Homemade food - Try packing your lunch, snacks, and drinks. I have found this to be very effective and can significantly reduce spending. Think about each time you line up to buy food you're spending between $5-10, multiply that by five days and that equals $25-50 per week. But don't forget to add in that extra morning coffee and muffin to get you through the day. And by the end of your day you're too tired to cook dinner, so you pick up something on the way home... Eventually everything adds up. By preparing your meals at home and in advance, you get to choose whatever you like - not to mention eat healthier and prevent the dreaded 'freshman fifteen'. Saving money and eating healthy?? Count me in!!
Go to job fairs even when you are not in your fourth year. Meet recruiters and talk to them. Any volunteer health/people related events and organizations in your community try to get involved. It's a great resume builder but it also gets your name out there. You would be surprised how small of a world it is out there when you get involved.
Get to know your professors well
Many professors are actively involved in the research field and can provide a great opportunity for nursing students to become involved as research assistants. Not only will your professors know your name and face, but this may prove to be an excellent reference in the future as well.
Volunteer in the hospital
Volunteering provides a chance for you to become familiar with the hospital setting, and encourages professional and personal development. As a volunteer in the Hospital Elder Life Program I was able to further my communication skills which assisted me in providing client centered care in my nursing career.
Feeling overwhelmed, with a blank screen and impending deadline? Take a break from your laptop. Grab a sheet of paper and a pen (yea I know, eh?). Next, take the rubric or instructions for the essay. Write down the main questions/requirements for the essay of the left side of the sheet of paper. On the right side, write down how you plan on addressing these questions in point form and with quotes from your peer-reviewed sources (keep the name(s) of the author(s) and the year next to the quote so you remember the source when you are writing in APA format). Once you've filled out the right side, number your points in the sequence that makes the most sense. Then type up the points in paragraph form, complete with your APA referencing. Add a grabbing intro, a clean conclusion, reference list, et viola!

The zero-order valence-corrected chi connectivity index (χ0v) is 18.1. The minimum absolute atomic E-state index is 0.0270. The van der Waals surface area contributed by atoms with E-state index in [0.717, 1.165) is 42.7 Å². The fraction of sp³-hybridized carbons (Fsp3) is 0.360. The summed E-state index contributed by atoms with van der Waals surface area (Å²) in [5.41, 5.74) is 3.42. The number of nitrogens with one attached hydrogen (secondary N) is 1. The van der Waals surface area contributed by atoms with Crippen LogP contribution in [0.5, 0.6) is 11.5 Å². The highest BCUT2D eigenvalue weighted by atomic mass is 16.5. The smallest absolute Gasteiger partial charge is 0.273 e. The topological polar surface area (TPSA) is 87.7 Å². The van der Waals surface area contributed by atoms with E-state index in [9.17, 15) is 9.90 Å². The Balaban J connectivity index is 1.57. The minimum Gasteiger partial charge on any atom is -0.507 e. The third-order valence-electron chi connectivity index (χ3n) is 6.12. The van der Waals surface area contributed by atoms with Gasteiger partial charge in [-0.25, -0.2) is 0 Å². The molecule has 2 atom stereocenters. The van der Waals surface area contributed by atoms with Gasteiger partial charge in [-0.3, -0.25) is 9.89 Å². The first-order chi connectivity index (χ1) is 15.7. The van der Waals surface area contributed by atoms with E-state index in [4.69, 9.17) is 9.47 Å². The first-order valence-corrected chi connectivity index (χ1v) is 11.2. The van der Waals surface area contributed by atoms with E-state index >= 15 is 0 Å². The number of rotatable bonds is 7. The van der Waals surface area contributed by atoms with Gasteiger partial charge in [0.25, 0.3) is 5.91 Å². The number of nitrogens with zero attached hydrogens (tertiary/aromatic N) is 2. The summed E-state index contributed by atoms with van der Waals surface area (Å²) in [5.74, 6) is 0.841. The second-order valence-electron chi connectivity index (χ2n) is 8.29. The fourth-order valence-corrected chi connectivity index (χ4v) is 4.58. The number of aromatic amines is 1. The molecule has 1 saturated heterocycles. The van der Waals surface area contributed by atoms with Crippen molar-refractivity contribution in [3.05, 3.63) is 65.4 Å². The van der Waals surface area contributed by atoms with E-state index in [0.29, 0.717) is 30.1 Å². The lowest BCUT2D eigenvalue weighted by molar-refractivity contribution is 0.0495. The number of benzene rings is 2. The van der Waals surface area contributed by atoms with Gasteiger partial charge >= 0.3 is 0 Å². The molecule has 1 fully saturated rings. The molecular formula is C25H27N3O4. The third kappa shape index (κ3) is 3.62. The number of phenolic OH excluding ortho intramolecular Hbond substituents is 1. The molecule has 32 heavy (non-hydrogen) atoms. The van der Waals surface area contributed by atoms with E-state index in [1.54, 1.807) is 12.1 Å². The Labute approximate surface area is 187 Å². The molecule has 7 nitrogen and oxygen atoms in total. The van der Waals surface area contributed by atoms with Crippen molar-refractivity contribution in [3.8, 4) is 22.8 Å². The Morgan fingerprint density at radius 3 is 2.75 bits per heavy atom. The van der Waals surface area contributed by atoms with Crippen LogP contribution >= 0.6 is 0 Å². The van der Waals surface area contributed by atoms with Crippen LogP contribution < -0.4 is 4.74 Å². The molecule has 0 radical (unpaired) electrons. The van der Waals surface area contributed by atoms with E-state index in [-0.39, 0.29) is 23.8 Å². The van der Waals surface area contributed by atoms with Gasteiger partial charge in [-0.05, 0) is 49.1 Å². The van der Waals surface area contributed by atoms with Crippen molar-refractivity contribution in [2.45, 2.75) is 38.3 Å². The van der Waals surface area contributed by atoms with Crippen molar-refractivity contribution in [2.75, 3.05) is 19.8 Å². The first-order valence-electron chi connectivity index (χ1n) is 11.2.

✔️ Set aside a time after your paper is written to edit JUST APA, it may take you an hour the first time, but it will seriously help your grades and with time you will become faster at it
✔️ Probably the most important part of writing an essay is following the rubric (down to the letter!) it will save you a lot of time and form the structure of your essay
✔️ If English is your second language or you just have trouble with essays in general most universities have Writing Centres where a graduate student usually helps undergraduate students. They won't write your essay for you but they can definitely help point out where your weaknesses are and usually have tips to help.
Take advantage of feedback - Not many, but some professors may allow students to submit a draft for feedback prior to the final essay submissions. This is your chance to score that 'PLUS' on your grade. By obtaining feedback you know what your professor is looking for and you can improve on those areas of weakness. If your professor does not accept drafts for review, then still keep in mind the comments from final submissions for future essays; this can strengthen your essay writing skills.
TIP: If you are struggling to meet the minimum page requirement for essays or research papers, you probably need to do more research. There are tons of nursing journals and resources waiting to be read. Knowing how to use library databases and resources is key, and if you are unsure of how to do so, ask a librarian.